Updated: 1st May 2021
Believe it or not, honey bees can be trained to detect bombs!
Yes, we are all aware of the use of sniffer dogs by the military and by police
forces to detect drugs and explosives, but it appears that it is possible for honey
bees to perform the same task.
Bees naturally extend their tongues (proboscis) in response to food, and can be conditioned to do the same thing in response to a particular stimuli.
Through ‘classical conditioning training’, bees learn to associate a particular smell with food, so that they automatically stick out their tongues.
In this instance then, honey bees are being trained to respond by sticking their tongues out when they sniff the aroma from explosives.
Initiatives of this kind have been popping up across the world for some years.
For example, in the USA a group of scientists from the National Laboratory in Los Alamos, New Mexico published findings of a study in which honey bees had been trained to stick out their proboscis (tongue) if they could smell explosives (such as dynamite or C4 plastic explosive) in almost any item, ranging from cars to trouser belts.
Tim Haarmann (from the Los Alamos team) said the bees could be carried in hand-held detectors the size of a shoe box, and could be used to sniff out explosives in airports, roadside security checks, or even placed in robot bomb disposal equipment.
He said the next step would be to manufacture the bee boxes and train security guards in their use.
Meanwhile a UK company called Inscentinel Ltd based in
Hertfordshire, England, were also harnessing honey bees in the line of explosives detection, and actually created
such a device. Moreover, the company stated that bees could detect explosives
at the miniscule concentration of 78 parts per trillion for some molecules!
Once trained, the bees were placed into a specially designed cartridge that also contained a digital camera linked to image recognition software.
A sample of air was placed into the cartridge, and if the air sample contained explosives aromas, the camera and recognition software would detect the bee extending its proboscis.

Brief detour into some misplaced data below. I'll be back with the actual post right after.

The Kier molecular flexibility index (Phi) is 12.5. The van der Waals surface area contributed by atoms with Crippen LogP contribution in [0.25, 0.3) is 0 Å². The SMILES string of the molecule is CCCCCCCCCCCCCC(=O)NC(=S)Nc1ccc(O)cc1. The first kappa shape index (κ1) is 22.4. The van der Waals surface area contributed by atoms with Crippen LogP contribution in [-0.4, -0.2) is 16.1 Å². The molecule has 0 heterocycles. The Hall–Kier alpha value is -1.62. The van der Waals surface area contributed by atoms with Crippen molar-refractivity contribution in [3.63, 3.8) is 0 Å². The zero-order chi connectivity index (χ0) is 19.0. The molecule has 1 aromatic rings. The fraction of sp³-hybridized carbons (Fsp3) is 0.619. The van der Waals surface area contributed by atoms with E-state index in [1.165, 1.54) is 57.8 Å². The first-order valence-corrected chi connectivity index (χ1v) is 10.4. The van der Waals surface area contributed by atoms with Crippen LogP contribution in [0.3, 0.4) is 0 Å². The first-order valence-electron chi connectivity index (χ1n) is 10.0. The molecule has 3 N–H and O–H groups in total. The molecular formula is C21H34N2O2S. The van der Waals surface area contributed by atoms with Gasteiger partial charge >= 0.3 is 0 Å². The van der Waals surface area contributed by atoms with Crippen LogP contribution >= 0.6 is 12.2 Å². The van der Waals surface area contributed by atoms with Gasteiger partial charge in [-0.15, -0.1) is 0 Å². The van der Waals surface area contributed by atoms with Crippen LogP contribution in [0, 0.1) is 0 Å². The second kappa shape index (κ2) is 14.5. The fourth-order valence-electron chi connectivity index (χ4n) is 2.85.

Following the exercise, the honey bees were
returned to the hive, and no bees were harmed during the process.
Other countries and research teams have also harnessed the olfactory
capabilities of honey bees to detect bombs and explosive devices over a wider
This is particularly useful in the detection of live land mines. In such locations, honey bees are releases to fly over a zones known to have been planted with land mines.
The bees can sniff out landmines 3 miles
away, and will swarm around them once detected.
By using heat-sensing cameras to track their movements, it is then possible
to identify the location of the mines.
Croatia is one such country that has been active in the use of honey bees for this task. During the Balkans conflict of the early 1990s, a great many land mines were laid in Croatia. Many have been cleared, but some have been missed, with the result that people who roam freely in affected areas occasionally step on a mine. Injuries and deaths from land mines total over 2,000 people.
Honey bees may be able to help in such locations, by detecting mines that have been missed by government and military bomb disposal units and companies.
theory, using classical conditioning methods, bees can be trained to sniff out many
things, from illegal drugs to training bees to detect human illnesses, and indeed research has been
carried out in this area.
Almost certainly, but because honey bees cohabit in vast colonies of thousands, it is probably easier and more efficient to train honey bees.
Just like honey bees, wasps are certainly being trained to sniff out bombs, drugs, illnesses, plant diseases and more.
Meanwhile, hissing cockroaches (as well as bees) are being used in robot development work!
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